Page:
Genesis of ideas in creating wealth
In the raw form–other than air, freshwater, and fruits–natural resource stock of the world has little or no value to human beings. Hence, the natural wealth supply is minimal. However, once raw ingredients are manipulated with ideas, usable value is distilled—creating wealth. For example, raw meat is mostly non-consumable. However, processing it with ideas creates wealth in the form of a delicious dish. Similarly, the idea of processing natural silicon and other materials to store information creates value in Getting jobs done better.
Sustaining wealth creation from ideas
The market plays a vital role in deriving wealth from ideas. Due to the freedom of competition to profit from ideas, supply and rivalry increase. In a competitive market, adding value through ideas is not enough to create economic value. Producers must succeed in trading processed output by outperforming competing ideas at a profit to generate producer and consumer surpluses. Without profit, producers do not benefit from the possibility of creating wealth from ideas.
Besides, the prolonged loss or lack of incentives will end up ceasing the delivery of the concept-containing products to the consumer. Hence, ideas are not enough to produce economic outputs. Producers must succeed in profiting from them to generate and sustain wealth from ideas. Hence, understanding wealth creation dynamics and making rational decisions to benefit from is vital for creating wealth from ideas. Therefore, the supply of ideas is insufficient for extracting additional wealth from ingredients or objects.
Scalability, idea life cycle and wealth creation dynamics
Grassroots ideas instantly produce economic value by helping the idea producers get the target jobs done better. However, such ideas often do not scale up, assisting others to get their jobs done. Hence, grassroots idea producers do not profit from idea trade due to a lack of scalability. On the other hand, all great ideas are born in a primitive form, producing no economic value. They must be nurtured to grow and cross a threshold to qualify for profitable production and delivery. Hence, idea supply alone does not create economic output. Besides, idea producers must win the competition to generate profitable revenue.
Furthermore, upon crossing the growth phase, all ideas mature and, eventually, get taken over by next-generation ideas—destroying existing skills, jobs, production capacities, and firms. Surprisingly, incumbent firms profiting from proven ideas often fail to pursue the loss-making beginning of new idea waves, resulting in suffering from disruptive effects. Consequentially, epicenters of economic value creation from ideas migrate across the boundaries of firms and nations. Hence, economic value creation from ideas is not benign. Therefore, understanding this dynamic is crucial to leveraging ideas for creating and sustaining jobs and driving prosperity. Therefore, understanding the dynamics of economic value creation from ideas in a competitive market and making rational decisions are essential.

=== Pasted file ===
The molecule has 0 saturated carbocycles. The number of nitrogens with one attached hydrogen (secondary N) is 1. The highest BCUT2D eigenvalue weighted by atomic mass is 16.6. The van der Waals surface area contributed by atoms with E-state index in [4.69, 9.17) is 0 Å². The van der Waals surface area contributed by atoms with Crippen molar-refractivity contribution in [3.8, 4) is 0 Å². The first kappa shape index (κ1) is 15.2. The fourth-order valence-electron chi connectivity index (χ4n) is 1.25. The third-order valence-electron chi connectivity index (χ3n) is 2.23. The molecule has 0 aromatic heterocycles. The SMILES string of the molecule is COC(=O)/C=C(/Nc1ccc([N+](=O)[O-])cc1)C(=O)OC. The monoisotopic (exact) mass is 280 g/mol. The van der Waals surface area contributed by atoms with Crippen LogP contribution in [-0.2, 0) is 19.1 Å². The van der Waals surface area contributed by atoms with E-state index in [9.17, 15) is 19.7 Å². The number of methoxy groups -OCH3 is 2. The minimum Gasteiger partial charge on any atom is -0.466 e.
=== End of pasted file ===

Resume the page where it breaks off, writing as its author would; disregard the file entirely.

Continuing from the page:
What is missing in the Romer growth model?
Paul Romer’s endogenous growth theory states that economic output is a function of ideas (A) and objects (X). Hence, economic output, Y=F(A, X).
The natural tendency of Paul Romer’s theory
As ‘A’ is an endogenous factor, there could be a tendency to believe that Y=AX (or their variations with exponents). Hence, it tends to support the investment policy decision to increase the supply of A–graduates, publications, and patents. However, due to higher level automation and the import of capital machinery, the scope of adding value in production through the local supply of knowledge has been shrinking.
On the other hand, economic value creation from ideas depends on (i) scaling up ideas through a cumulative flow of ideas, (ii) crossing the threshold, (iii) winning and sustaining in the global competition, (iv) succeeding in reinvention waves, (v) absorbing the loss before reaching and sustaining profit, (vi) staying in course in the midst of uncertainty, and (vii) building internal, local and global ecosystem for idea flow, supply and distribution, whether serving local or global markets. Hence, there is no natural correlation between idea supply and economic output. Therefore, Paul Romer’s endogenous growth theory runs the risk of misguiding policy decisions.
To overcome the limitation of Paul Romer’s endogenous theory, a factor D could be introduced: Y=(A, D, X). D refers to understanding the dynamics of economic value creation out of ideas and objects and the decision taken to pursue it. In simple form, the relation could be Y=ADX (of course, exponents could be added to refer to quality or effectiveness); the value of D may vary from -1 to +1. Hence, the reality of suffering from loss or wasting of resources due to pursuing ideas could be brought in the theorization of wealth creation out of ideas. Once D is introduced, understanding the economic value creation dynamics in a competitive market and rational decisions will be important in the policy, strategy, and investment discourse.
Why is Romer’s model important?
The motivation for updating Romer’s model is to increase the importance of understanding the dynamics and making rational decisions to clarify the linkage between ideas, objects, and economic outputs.
We may agree that before Romer’s work and human capital theories, the importance was on capital (including infrastructure), labor, and natural resources for economic development. However, although there has been growing importance placed on investment in education and R&D, how to leverage the outputs of education and R&D to drive economic growth is unclear to most people, including economists and STEM experts. Unfortunately, Romer growth model could not go further than highlighting the importance of ideas as an endogenous factor. Hence, wasteful investment in education, R&D, startups, and the innovation ecosystem has been growing. Besides, harmful regulatory and policy instruments are being pursued to benefit from technological innovations.
Therefore, it may not be unfair to reason that the human race as a whole, notably people of less developed countries, have been suffering from a lack of realization and clarity about how to relate knowledge and ideas to economic growth.